Images by John Hook

“Everybody that comes into the store will look up almost immediately and see all the kites on the ceiling,” says Jonathan Socher, who started making kites on Moloka‘i in 1980. “I won’t say everyone, but there’s a good number of people who will flash back to their childhood and say, ‘Wow, my dad and I made a kite when I was 8 years old and we put so much string on it. We never did get it back.’”

The kite-maker himself is 73, with a white beard and a voice only slightly more brisk than you’d expect from his picture on the Big Wind Kite Factory website, in which he’s a smiling figure holding a parasol and wearing, as he calls it, “a silly hat” from his travels to Thailand. Behind him in the photo, his wife Daphne, smiling as well, looks out from the doorway of the shop, the rainbow-colored tail of a windsock blowing in front of her. “Here we are, at the end of the world, on the slowest island,” says Socher, “and we’ve been doing this for 30 years now.”

He and Daphne met at an ashram in India in 1971, traveled the world, briefly lived in Los Angeles, then moved to Maunaloa on Moloka‘i in 1976. “A friend of mine was living in town when we decided to move. There was a pineapple plantation house for rent for $95 a month. So we moved out, sight unseen.” To get by after the move, they tried dozens of different crafts, ideas, wholesale products. “Then we ran across someone with a kite shop in Waikīkī, and we said, ‘Why not try selling kites on the beach in front of the Sheraton?’”

Socher goes on, “I hadn’t flown a kite for maybe 10 or 15 years, since I was in India or Afghanistan. I used to fly kites a lot there back in the ’70s.” But they gave it a go, using Daphne’s designs for decoration, colorful Nylon to catch the eye, and trial and error: “Make a kite,” he says. “Then see if it flies.”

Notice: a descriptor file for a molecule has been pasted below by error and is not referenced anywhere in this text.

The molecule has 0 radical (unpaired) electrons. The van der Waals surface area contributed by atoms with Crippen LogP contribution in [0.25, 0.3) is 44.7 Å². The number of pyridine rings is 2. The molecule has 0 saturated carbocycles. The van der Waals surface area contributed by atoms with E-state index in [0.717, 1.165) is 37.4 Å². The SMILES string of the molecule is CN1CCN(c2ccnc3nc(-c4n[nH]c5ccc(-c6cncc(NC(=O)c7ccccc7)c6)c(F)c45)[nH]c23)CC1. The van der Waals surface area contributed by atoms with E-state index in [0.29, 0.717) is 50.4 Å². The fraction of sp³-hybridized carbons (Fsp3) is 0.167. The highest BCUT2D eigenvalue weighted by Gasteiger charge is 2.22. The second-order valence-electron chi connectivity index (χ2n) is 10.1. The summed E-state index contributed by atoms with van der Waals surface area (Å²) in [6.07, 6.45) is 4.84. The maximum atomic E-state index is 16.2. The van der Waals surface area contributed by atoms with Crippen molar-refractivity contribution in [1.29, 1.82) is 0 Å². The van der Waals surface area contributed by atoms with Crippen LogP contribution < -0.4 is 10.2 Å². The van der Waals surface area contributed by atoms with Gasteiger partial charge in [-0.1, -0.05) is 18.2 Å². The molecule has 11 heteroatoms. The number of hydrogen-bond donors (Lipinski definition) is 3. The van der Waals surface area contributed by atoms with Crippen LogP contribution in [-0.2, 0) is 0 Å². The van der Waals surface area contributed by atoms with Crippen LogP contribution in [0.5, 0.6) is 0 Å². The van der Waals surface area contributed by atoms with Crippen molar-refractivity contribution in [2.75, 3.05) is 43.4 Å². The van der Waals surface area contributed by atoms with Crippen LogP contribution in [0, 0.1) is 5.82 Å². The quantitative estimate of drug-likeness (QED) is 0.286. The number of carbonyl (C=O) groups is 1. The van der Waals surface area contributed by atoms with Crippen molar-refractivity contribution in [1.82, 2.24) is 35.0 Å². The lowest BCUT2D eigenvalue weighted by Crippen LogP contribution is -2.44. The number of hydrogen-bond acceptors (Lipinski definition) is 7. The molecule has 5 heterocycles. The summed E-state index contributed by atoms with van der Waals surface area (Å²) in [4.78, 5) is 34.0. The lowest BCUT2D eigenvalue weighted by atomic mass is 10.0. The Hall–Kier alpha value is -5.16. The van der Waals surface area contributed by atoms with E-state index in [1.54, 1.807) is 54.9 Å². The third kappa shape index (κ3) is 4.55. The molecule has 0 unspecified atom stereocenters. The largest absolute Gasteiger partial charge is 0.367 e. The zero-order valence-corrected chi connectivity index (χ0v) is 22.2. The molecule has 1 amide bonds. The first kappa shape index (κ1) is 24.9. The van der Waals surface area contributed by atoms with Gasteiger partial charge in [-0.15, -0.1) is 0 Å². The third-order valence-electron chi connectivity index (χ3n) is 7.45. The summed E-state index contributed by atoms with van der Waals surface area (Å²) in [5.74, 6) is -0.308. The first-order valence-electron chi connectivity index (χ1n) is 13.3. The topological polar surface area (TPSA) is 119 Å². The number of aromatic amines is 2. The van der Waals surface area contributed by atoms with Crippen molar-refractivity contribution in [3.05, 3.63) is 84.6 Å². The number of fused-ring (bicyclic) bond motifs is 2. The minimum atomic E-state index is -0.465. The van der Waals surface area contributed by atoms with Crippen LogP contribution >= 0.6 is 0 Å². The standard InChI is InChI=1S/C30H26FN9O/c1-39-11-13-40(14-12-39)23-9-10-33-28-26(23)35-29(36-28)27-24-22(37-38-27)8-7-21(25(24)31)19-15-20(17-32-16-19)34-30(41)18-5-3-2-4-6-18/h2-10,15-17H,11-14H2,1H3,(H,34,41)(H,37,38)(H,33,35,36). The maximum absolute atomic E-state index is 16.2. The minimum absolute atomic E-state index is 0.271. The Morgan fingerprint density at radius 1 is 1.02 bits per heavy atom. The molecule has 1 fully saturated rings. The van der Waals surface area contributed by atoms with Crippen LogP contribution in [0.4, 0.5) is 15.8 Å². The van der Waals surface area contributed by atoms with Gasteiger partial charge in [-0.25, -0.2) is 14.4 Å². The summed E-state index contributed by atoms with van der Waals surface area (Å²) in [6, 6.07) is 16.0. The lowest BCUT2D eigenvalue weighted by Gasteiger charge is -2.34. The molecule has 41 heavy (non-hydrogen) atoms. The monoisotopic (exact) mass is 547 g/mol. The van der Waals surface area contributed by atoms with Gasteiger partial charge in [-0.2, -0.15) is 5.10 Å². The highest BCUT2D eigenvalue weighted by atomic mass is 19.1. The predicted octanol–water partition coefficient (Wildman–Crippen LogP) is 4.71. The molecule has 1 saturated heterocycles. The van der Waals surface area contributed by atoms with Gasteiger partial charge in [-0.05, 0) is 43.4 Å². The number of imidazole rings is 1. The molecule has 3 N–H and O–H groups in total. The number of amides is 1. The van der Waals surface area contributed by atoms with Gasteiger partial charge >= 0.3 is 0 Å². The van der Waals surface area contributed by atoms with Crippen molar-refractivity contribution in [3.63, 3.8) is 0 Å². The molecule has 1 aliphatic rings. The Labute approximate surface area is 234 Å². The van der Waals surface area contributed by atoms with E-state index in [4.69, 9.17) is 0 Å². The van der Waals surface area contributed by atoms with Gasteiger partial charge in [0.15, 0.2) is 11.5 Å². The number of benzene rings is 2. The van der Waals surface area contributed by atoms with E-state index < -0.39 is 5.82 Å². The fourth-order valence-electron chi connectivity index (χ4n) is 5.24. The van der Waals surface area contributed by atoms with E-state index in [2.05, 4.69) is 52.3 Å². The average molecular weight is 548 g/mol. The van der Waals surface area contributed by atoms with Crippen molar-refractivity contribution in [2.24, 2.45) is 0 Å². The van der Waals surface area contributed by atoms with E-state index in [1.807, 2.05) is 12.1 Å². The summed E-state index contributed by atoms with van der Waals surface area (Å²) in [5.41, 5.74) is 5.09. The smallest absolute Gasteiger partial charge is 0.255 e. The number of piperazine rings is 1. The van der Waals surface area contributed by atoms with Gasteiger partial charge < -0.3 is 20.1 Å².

At the time, Maunaloa was home to a small tourism boom, complete with a Sheraton hotel that has since shut down and a pineapple plantation that was starting to flee the scene (as he puts it, “to places with slave labor and cheap land and water”).

But it turns out that selling kites on the beach, and now from their store, has kept them going even after the restaurants, gas stations and other plantation homes were boarded up. Now, tourists travel 20 miles to check out the town and shop. Today, the couple’s plantation rental from 1976 is the location of the Big Wind Kite Factory and Plantation Gallery, which Jonathan estimates sees about 40 or 50 tourists every day.

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“We also have an aeronautical testing facility next door where people have free trials for their kites. It’s spelled P-A-R-K.” (This is one of his many industry-related jokes, along with “I don’t mean to string you along.”) Here, children from the town also come to learn to make kites and test their creations.

Jonathan was asked soon after setting up shop to come to the elementary school and teach the kids how to make kites by a local teacher who walked in to the room adorned with brightly colored kites. “I realized that was the script,” he said. “You can’t open kite shop and say, ‘Screw the kids.’”

Sometimes, people’s memories aren’t so positive when they see the kite collection, recollecting lost kites or failed, windless days. So, for both the kids and visitors, Jonathan says, “We make sure that first kite always flies.”

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Big Wind Kites is located at 120 Mauna Loa Highway, west of Moloka‘i Airport. For more information, visit bigwindkites.com.